Recognizing Native Wines and Spirits of India
India has had a rich history of traditional alcohol that has been celebrated by communities across the country and small communities and tribes of the country continue to carry the legacy of India’s native wines and spirits. With the onset of modern forms of alcohol, traditional wines have faced tough competition around the world and India has been no different.
On a completely different note, or maybe quite a related one, the World Trade Organization Agreement on Trade-Related Aspects of Intellectual Property Rights provides protection to Geographical Indication of goods and services, a name or sign used on certain products which correspond to a specific geographical location or origin. GI tag and subsequently its international recognition has proved to not just be an effective measure against counterfeiting but has also contributed towards the economic development of people and communities engaged in the production of the recognized product.
The same agreement provides a higher level of protection to wines and spirits of the world. In the special case of wines and spirits, Article 23.1 of the Agreement on Trade-Related Aspects of Intellectual Property Rights prohibits the use of translations of geographical indications or attachment of expressions such as ‘kind’, ‘type’, ‘style’, ‘imitation’ to products not originating from the place indicated, even where the true origin is clearly indicated.1 Thus, ‘Champagne-style sparkling wine, made in the USA would be prohibited while Darjeeling-style tea will not be considered deception.
Relating all the information provided as yet, we introduce Tequila from Mexico. Tequila is a distilled beverage made from the blue agave plant, primarily in the area surrounding the city of Tequila, 65 km northwest of Guadalajara, and in the Jaliscan Highlands of the central-western Mexican state of Jalisco. Mexico applied for and received international protection for Tequila manufactured in Tequila, Mexico by citing the relevant differences that matter to the consumer.2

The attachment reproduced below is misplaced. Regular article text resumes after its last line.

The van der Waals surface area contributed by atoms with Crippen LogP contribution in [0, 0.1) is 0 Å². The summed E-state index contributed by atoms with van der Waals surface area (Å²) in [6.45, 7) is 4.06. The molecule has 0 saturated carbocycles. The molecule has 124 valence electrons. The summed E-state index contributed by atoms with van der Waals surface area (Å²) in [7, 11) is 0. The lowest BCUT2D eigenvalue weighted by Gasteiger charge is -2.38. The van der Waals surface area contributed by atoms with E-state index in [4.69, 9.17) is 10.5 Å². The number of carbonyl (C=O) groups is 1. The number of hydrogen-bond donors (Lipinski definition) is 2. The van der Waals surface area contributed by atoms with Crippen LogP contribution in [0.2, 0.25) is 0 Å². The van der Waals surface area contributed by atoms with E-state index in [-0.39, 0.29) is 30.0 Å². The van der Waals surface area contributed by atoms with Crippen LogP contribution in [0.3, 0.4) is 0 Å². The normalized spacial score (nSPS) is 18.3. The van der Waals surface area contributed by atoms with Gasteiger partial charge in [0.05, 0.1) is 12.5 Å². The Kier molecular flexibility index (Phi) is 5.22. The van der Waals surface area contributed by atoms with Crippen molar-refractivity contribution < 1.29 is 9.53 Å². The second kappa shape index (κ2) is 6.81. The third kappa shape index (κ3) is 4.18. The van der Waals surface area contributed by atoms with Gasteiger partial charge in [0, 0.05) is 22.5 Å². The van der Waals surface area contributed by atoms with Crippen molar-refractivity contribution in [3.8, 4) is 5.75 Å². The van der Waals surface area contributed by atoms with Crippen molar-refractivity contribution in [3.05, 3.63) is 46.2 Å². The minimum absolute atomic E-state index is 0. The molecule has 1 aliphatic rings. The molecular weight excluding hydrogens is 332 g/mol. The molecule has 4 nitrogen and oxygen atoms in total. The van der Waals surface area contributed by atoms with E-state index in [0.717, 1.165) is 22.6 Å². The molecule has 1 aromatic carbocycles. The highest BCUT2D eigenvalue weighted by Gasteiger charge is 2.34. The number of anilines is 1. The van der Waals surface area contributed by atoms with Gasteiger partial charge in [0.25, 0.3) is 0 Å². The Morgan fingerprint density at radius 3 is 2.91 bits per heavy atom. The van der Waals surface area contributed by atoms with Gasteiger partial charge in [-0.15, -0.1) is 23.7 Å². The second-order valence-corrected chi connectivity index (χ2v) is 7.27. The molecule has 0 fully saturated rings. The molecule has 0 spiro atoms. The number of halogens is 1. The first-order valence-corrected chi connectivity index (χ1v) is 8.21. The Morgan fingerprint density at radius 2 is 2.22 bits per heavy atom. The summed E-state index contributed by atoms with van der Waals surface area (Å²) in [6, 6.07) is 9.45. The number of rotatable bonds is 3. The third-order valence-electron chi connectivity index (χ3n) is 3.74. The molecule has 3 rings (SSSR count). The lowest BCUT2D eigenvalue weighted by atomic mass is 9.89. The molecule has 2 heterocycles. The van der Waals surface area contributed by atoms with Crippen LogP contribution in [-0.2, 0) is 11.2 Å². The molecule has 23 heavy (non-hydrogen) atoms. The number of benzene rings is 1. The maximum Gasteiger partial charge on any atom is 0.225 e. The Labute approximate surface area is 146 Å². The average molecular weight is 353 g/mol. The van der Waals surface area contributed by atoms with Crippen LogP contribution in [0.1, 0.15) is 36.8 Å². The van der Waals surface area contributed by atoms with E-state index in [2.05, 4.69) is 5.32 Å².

The international recognition has benefitted not just the Tequila manufacturers but also the artisans of crystal, ceramic, hand-blown glass, or Talavera pottery that is signature to Tequila bottles exported all over the world. The benefits are thus, passed on to businesses across the value chain of a product.
In India, we have communities similar to the ones in Tequila, Mexico that has been in the business of traditional alcohol for ages. The Goan Feni is probably the most popular example of such a traditional wine from India. Many others include Apong from Assam and Thaati Kallu from Kerela among many others. In a lot of cases, these beverages are produced by tribes of a state who are only gradually receiving new economic opportunities either due to physical constraints or skill gaps.
Providing a geographical indication to the native wines and spirits of India and subsequently contesting for their international recognition is a matter of more than intellectual property protection. This is an excellent opportunity to alleviate the economic position of traditional communities of India without the use of extensive policymaking or monetary instruments.
Subject to the safety of consumption testing, these wines and spirits can be popularized first domestically and then over time their international popularity can be achieved akin to the Mexican Tequila. This recognition can become the ticket to prosperity of the primarily rural and tribal manufactures of native Indian alcohol.